"Due to technical problems..." - Stuart Pinfold's Blog

Harlington station ticket office

So, the thus-far ill-fated Thameslink 2000 Programme (am I the only one who finds the colour scheme on that website absolutely shocking and gets eye-ache from it?) has finally started, meaning that on my train line, which usually runs from Bedford all the way down to Brighton with an extra loop going around the Sutton and Wimbedon areas, has no cross-London service (St Pancras to London Bridge) every weekday evening past 10:30pm, and every weekend.

Thameslink Programme train at Luton station in the snow

I understand the need for engineering works, and I can appreciate that evenings and weekends are the times that affect the less travellers. The benefits, rolled out in stages up to 2015, include badly-needed new rolling stock (the carriages currently date from 1981 and 1987), station improvements in and out of London, including a new south bank entrance to Blackfriars station, more interchanges with the Tube and the new Crossrail line, and the biggest advantage – 12-carriage trains. Some stations have already been extended to accommodate the longer trains, and the work is in progress at many more. Farringdon station is already being restructured to allow eventual interchange with Crossrail, and for better access around the station. It all sounds good.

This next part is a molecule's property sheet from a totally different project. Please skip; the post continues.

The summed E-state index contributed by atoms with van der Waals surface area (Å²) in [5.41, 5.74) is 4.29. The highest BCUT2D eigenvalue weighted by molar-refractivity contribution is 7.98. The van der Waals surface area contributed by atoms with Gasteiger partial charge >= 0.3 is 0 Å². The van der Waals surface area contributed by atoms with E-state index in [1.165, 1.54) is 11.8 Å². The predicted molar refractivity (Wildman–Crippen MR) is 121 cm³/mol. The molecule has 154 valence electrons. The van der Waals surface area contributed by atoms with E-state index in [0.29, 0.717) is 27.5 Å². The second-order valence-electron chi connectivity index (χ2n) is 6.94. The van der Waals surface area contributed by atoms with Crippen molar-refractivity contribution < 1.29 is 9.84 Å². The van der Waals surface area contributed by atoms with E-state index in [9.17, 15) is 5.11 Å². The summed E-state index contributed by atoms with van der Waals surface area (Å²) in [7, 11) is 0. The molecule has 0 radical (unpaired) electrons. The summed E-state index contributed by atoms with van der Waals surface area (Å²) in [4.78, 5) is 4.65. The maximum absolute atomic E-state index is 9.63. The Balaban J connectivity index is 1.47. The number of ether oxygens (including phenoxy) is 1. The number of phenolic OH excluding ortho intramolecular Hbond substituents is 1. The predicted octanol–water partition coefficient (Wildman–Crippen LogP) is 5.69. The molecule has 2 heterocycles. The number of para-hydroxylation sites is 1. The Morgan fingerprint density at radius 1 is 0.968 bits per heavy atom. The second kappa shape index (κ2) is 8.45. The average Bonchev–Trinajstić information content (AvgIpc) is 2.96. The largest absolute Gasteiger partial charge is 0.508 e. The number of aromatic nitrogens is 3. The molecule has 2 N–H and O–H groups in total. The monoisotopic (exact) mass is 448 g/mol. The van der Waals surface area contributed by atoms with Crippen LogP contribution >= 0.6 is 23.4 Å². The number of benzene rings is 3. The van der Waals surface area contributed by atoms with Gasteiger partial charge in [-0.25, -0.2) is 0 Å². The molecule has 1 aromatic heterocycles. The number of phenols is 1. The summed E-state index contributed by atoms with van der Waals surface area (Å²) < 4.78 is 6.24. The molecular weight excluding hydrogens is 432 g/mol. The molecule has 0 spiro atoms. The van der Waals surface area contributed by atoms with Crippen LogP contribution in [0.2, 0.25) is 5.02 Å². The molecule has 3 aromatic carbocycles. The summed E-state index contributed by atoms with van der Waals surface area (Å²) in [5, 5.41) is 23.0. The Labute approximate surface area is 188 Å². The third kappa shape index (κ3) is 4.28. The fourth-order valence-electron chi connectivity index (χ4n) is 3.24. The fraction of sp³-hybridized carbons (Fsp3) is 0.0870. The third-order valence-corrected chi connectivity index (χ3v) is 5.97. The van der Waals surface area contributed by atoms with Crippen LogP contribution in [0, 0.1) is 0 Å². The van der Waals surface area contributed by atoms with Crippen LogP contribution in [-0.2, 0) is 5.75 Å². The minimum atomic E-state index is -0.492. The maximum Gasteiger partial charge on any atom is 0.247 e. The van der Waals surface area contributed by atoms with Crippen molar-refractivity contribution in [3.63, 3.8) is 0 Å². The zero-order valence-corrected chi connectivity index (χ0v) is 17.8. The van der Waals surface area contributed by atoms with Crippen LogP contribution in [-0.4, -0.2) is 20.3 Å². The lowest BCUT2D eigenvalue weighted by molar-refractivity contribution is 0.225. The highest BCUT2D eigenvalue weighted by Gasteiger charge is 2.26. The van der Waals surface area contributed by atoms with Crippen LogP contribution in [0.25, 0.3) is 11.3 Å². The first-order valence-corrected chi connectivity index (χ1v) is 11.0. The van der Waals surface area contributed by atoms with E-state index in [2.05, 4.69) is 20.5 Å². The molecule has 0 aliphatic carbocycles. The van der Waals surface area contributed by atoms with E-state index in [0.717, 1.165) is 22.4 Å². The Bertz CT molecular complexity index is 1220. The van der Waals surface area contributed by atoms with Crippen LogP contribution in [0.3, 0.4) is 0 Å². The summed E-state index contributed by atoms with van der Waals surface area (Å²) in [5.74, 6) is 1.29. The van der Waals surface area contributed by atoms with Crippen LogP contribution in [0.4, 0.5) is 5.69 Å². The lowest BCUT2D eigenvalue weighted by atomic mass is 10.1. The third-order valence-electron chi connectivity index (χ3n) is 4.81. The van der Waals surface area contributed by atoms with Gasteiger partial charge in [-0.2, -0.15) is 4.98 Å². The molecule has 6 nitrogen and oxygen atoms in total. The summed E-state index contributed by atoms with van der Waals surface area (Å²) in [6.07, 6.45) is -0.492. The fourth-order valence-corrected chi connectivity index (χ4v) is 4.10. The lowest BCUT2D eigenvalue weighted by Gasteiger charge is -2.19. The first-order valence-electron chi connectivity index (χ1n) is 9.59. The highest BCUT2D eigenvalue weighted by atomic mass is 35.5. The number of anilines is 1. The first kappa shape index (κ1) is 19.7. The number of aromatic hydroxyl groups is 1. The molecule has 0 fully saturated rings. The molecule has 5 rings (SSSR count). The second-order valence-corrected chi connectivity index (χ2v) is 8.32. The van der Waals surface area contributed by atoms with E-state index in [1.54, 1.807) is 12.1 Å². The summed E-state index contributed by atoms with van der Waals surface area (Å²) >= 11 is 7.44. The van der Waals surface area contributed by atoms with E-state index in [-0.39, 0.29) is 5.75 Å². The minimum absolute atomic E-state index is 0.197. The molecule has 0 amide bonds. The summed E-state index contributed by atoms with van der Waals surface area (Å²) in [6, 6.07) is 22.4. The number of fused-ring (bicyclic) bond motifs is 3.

Of course, all this work requires 6 years of disruption and patience from First Capital Connect’s customers. The people most affected by this are shift workers, whose journey home may change from one shift to the next.

Three weeks in, the changes have run relatively smoothly. Apart from one weekend when trains were terminating before my station, and no-one in London could tell me whether or not there would be a replacement bus service, it’s been OK. As I happen to live in a small village towards the end of the line, with not many people passing through the station outside of peak hours, First Capital Connect do not exactly consider journeys affecting Harlington station a priority. Therefore advanced information is not always available, or at least publicised as well as it should be.

However, they’re trying to go one step further by proposing to change the ticket office opening hours to just four hours a day, from 0645 until 1030 in the morning peak, with no service at all at the weekends. If you live in London, you may already be familiar with ticket offices whose opening hours have been reduced, or even completely unstaffed stations. However, there is one important difference: they have an Oyster option, and/or a ticket machine. As Harlington is outside the Transport for London zonal system, Oyster cards are not accepted. And, the single ticket machine provided for Harlington, facing the car-park, was stolen in summer 2008 using a big van and strong ropes, and has so far not been replaced.

This has meant that, for the last four months when working night-shifts, I have had to board trains without first buying a ticket. It was simply impossible, save for getting off at the next station, using a ticket office or machine, and then waiting 25 minutes for the next train. Mostly, this was fine: if a ticket inspector ‘revenue protection officer’ was on the train, they would sell me a ticket. If not, I jumped off the train, touched my Oyster card, and straight onto a Tube at Farringdon. Yes, this means that I wasn’t paying for my journey: my reasoning was, if they can’t be bothered to replace the machine, it’s not my fault that I couldn’t buy a ticket.